“……..in the old days anyone with a bucket or a milk can could get a load of fingerling trout and put then wherever he wanted to, and that the first plantings done by the Division of Wildlife itself weren’t much more scientific than that. The result on the one hand was that a lot of already depleted native cutthroat fisheries were destroyed altogether by the introduction of brown, rainbow and brook trout. On the other hand, some thriving fisheries were established where before there had been no fish at all. You can apply revisionist criticism to all that if you want to – asking, Why didn’t those dumb schmucks a hundred years ago know what we know now? – but the fact is, it was mostly done with a good heart and, in some cases, the kind of monumental effort you only see from people convinced they’re doing Good Work.”
John Gierach writing in the book “In Praise of Wild Trout” , edited by Nick Lyons 1998.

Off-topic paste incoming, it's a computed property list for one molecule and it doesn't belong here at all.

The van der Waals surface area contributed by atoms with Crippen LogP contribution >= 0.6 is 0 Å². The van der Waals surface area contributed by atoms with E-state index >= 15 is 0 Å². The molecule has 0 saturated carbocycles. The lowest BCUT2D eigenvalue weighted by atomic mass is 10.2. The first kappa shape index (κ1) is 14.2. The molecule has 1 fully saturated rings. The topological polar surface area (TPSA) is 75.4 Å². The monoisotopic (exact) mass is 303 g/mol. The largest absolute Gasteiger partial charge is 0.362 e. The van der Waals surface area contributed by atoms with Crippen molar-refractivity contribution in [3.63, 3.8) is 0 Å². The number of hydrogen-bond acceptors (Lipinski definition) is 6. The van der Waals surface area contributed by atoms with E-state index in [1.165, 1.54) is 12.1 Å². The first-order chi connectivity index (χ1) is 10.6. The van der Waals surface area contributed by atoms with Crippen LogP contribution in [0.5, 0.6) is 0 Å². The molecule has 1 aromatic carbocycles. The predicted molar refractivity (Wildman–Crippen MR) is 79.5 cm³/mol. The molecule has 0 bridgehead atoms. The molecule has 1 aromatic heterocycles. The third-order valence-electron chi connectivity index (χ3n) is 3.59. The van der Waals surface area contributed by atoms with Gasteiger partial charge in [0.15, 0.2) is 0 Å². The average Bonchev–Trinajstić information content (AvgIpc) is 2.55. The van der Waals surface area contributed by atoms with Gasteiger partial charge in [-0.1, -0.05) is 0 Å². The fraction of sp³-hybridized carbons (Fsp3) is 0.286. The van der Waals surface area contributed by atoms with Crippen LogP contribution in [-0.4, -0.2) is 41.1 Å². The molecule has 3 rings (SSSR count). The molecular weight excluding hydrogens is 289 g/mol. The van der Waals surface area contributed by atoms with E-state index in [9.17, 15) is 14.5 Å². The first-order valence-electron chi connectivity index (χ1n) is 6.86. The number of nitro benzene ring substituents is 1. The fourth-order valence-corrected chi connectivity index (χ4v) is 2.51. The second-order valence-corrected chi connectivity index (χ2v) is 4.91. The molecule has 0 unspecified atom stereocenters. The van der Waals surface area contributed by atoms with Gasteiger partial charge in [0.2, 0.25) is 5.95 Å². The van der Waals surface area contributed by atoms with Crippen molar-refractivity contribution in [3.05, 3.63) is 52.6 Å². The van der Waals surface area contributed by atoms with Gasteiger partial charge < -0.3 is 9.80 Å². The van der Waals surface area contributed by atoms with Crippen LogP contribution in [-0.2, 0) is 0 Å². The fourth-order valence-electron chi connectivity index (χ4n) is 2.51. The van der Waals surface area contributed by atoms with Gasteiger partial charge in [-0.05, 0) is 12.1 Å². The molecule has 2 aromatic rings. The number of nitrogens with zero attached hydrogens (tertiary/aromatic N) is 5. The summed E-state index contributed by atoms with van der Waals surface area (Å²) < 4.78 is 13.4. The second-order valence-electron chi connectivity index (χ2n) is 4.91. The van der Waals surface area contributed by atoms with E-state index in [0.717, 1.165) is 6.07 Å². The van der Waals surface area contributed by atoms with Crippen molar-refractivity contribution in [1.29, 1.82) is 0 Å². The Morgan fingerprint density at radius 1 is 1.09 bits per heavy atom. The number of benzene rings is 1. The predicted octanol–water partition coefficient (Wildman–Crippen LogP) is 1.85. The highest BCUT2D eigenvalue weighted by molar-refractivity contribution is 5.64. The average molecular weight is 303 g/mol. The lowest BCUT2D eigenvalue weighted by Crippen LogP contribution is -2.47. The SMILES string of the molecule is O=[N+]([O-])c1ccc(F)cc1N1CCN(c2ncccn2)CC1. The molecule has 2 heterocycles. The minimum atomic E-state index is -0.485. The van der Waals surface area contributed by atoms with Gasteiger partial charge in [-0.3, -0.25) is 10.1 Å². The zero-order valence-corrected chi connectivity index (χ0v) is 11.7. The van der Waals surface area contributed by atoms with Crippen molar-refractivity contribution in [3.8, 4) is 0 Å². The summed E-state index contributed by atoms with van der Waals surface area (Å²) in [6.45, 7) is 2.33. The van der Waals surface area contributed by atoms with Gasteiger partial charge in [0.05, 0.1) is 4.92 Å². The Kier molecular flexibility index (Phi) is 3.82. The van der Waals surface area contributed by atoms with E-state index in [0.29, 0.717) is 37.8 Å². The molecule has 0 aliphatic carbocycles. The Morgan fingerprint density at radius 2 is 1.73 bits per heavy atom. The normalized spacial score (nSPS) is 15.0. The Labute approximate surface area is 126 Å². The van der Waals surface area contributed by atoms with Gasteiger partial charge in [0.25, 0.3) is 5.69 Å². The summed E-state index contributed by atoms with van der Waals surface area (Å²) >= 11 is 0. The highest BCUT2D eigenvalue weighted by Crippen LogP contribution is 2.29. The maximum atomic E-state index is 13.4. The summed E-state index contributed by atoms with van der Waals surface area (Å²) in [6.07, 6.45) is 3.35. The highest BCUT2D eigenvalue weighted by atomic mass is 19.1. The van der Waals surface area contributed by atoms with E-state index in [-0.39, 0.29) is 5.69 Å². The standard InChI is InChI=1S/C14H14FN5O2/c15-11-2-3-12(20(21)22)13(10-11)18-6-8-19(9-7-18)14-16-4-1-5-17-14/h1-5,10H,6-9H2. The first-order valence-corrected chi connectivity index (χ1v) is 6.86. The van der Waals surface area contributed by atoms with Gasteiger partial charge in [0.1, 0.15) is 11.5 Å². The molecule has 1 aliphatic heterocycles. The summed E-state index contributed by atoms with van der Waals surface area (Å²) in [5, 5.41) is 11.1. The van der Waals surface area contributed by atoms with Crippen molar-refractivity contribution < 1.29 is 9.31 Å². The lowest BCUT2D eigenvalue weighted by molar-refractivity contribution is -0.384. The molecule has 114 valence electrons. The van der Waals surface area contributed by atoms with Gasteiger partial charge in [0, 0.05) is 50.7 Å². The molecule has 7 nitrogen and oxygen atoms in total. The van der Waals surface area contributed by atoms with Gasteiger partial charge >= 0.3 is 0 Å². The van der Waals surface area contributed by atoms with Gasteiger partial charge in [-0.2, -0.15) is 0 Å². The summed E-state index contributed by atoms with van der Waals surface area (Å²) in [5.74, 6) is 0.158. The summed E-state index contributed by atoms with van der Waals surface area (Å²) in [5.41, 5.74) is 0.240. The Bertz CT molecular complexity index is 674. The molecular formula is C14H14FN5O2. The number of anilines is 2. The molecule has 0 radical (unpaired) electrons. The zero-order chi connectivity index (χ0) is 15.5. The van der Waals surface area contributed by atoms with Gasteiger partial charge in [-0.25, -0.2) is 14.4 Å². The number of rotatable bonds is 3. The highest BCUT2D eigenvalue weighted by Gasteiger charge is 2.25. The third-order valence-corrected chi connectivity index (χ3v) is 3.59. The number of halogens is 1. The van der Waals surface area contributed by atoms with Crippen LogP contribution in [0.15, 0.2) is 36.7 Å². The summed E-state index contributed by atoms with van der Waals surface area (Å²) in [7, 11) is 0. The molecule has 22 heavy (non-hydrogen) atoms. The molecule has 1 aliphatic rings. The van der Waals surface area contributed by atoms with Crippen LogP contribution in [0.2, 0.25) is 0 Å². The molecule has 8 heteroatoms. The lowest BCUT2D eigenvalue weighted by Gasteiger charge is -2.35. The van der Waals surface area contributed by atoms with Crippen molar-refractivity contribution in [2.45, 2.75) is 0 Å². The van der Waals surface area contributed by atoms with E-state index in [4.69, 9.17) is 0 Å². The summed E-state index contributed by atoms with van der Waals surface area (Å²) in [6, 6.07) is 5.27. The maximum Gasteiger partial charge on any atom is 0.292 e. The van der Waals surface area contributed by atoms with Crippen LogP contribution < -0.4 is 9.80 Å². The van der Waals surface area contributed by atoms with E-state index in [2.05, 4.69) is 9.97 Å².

Stocking Trout is such a fickle thing.
If one researches the stocking rates recommended on the internet, as I have done, the answers are as varied as the size of the flies in your fly box.
Generally one stocks more if you are putting in little fish (fry to perhaps 3 inches), and fewer if you are stocking larger ones (say above 5 inches). This rate of stocking for different sizes is of course on a continuum from “fry” (being something that has only just absorbed its yolk sac) to fish of 10 inches or so.
By this we take it that larger fish have a higher survival rate. This assumption should possibly be questioned, or at least explored in more detail.
I lay in bed this morning, as the rain pattered on the roof, thinking as one does, about exactly where to spread our “winnings”. We have all, I am sure day- dreamed about how exactly we would spend our lottery winnings. A new truck, a couple of bamboo fly rods, a few trips to exotic fly-fishing locations reachable only by helicopter: Kamkatchka. New Zealand. Alaska. Maybe Mongolia for Taimen. That sort of thing. But our winnings this time are real winnings. They are Trout. Hatched Trout, and thousands of them.
Thousands of them!
We had a good year at the hatchery this year you see, and we have a last batch of some twenty odd thousand fry, that need to go into the dams tomorrow.